Note 1: Prior to getting underway, you should implement an undocking plan with the help of your passengers. You should consider the traffic in the area, the direction of wind and current and the depth of the water.

 

Note 2: Do not assume that your passengers have the same experience that you have or that they can read your mind. Be specific and give direction if you ask for their help. This not only protects their safety but their pride as well.

Passerelle 

A passerelle (photo 5.5.2) or boarding ramp is useful since it is not always easy to get off the stern. Many boats have fancy custom affairs that get quite elaborate. The best are motorized and extend out of a hatch at the stern, sensors maintaining their height above the dock.  Otherwise, you can carry a simple 2X10 plank about 3 meters long.

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Photo 5.5.2

STERN ANCHORING WITH LINES ASHORE

In the height of summer, popular anchorages fill up quickly and you may find it difficult to find somewhere which will give your yacht enough swinging room once you dropped your anchor. In smaller bays, and also harbours that get very busy, it is becoming more and more common to anchor and take stern lines ashore. Your lines will be secured to something on land, such as a tree, rock or if you are lucky, a mooring ring or post. In this way, many yachts can anchor close together and share a small bay (photo 5.5.3).

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Photo 5.5.3

You have to get the lines ashore somehow, usually by dinghy or by swimming. If the wind is blowing offshore, or across your bow, the manoeuvre will be tricky and you may find yourself drifting into other boats until you are secure. 

The steps for an anchoring with lines ashore: 

Step 1: Prepare everything before you approach the anchorage. If there are going to be other yachts nearby, put out fenders. Take your longest lines from the locker and get them ready – this involves ‘flaking’ the rope, which means laying it on deck loosely – not coiling it – so that it does not tangle when it leaves the boat.

Step 2: If you already know that there is something onto which you can tie the line, like a post or a rock, you might put a very large bowline, in the end, so the line can easily go over it. If not, the person that will go ashore should be able to know how to make a bowline. 

Step 3:  Drop your anchor approximately three boat lengths away from the position where you want to end up, depending on how deep it is. Make sure you know the depth of your keel and check how much water is under your keel while you are going astern. Do not rely on just looking at the water, it is often deeper than it appears, but also, keep an eye out for rocks or obstructions. Hold the boat in position with the anchor, keeping the engine going astern, and decide how you will get the line ashore.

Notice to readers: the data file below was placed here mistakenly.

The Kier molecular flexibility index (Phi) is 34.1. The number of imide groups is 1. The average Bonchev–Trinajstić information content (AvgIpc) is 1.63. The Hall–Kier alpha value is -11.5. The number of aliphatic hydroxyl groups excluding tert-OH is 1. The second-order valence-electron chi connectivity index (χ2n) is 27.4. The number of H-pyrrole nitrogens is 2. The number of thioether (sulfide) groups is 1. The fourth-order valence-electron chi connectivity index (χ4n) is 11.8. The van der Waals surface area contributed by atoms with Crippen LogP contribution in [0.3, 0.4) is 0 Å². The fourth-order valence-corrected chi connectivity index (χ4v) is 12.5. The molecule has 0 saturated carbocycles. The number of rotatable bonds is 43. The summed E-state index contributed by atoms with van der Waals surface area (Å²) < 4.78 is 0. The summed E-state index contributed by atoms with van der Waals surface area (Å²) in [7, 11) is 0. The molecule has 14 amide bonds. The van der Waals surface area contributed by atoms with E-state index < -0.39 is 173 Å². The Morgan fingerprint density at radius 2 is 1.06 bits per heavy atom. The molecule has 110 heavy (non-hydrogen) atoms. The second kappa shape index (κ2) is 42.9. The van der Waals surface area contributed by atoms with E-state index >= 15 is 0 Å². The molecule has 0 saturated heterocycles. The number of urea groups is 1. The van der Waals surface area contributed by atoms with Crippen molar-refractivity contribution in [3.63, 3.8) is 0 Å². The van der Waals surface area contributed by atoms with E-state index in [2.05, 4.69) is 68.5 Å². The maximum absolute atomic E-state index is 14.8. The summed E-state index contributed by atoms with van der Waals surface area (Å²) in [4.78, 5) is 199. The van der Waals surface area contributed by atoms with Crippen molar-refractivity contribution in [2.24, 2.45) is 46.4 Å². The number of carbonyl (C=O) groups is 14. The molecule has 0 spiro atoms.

Step 4:  If you send a swimmer with the rope, it is a good idea for them to wear rubber soled shoes in case they need to scramble ashore or climb up rocks.

Step 5: If you send someone with a dingy DO NOT throw them a coiled up rope. They will not be able to row or motor away from the yacht and untangle it at the same time! You must only give them the very end of the rope, the rest stays on the boat and should be paid out freely as you have already flaked it on deck.

Step 6: Choose something on shore to tie to, that is angled approximately 45 degrees from the stern quarter. Once the first line is secure on land, pull it in from the boat until it is tight. It might be useful to secure it to a winch and wind it in. You may wish to pull in the anchor slightly until the boat is in position. You can take your time with the second line from the stern of the boat and secure in the same way, although another line is not always necessary.

DOCKING STERN TO WITH LAZY LINES

Follow the same steps as for the Med stern to mooring technique. But, don't drop the anchor and instead of that pick up the "Lazy Line" as soon as you arrive close to the pier. These are usually left tied to the dock in the middle of your slip. Its often a light messenger line that extends down to the heavier stern line down on the sea bed. Hopefully a dockhand or fellow boater will grab the stern line and pull it up a bit so you can grab it with a boathook. Note you should be careful not to get the lazy line in the prop. Best to put the engine in neutral at this point. Lazy-lines are often VERY encrusted with an amazing variety of sea-life including slime, corals and more. Gloves are a good idea. You can "hand over hand" the line and walk forward to tie it on the bow cleat.

Note 1: It is forbidden to put a line on the shore where there is a corresponding sign with buoys, and also near an area with bathers.

Docking stern to with lazy lines video

COMMUNICATIONS

A word on civilized communication during manoeuvres is in order. To avoid the embarrassing shouting you have all heard during anchoring, we have several suggestions for communications that won't start a Mars and Venus kind of discussion.

When you have someone on the bow working the anchor (we prefer the strong male in that department even though we now have a windlass) and the other person is aft at the helm, it may be difficult to be heard above the roar of the engine and the wind.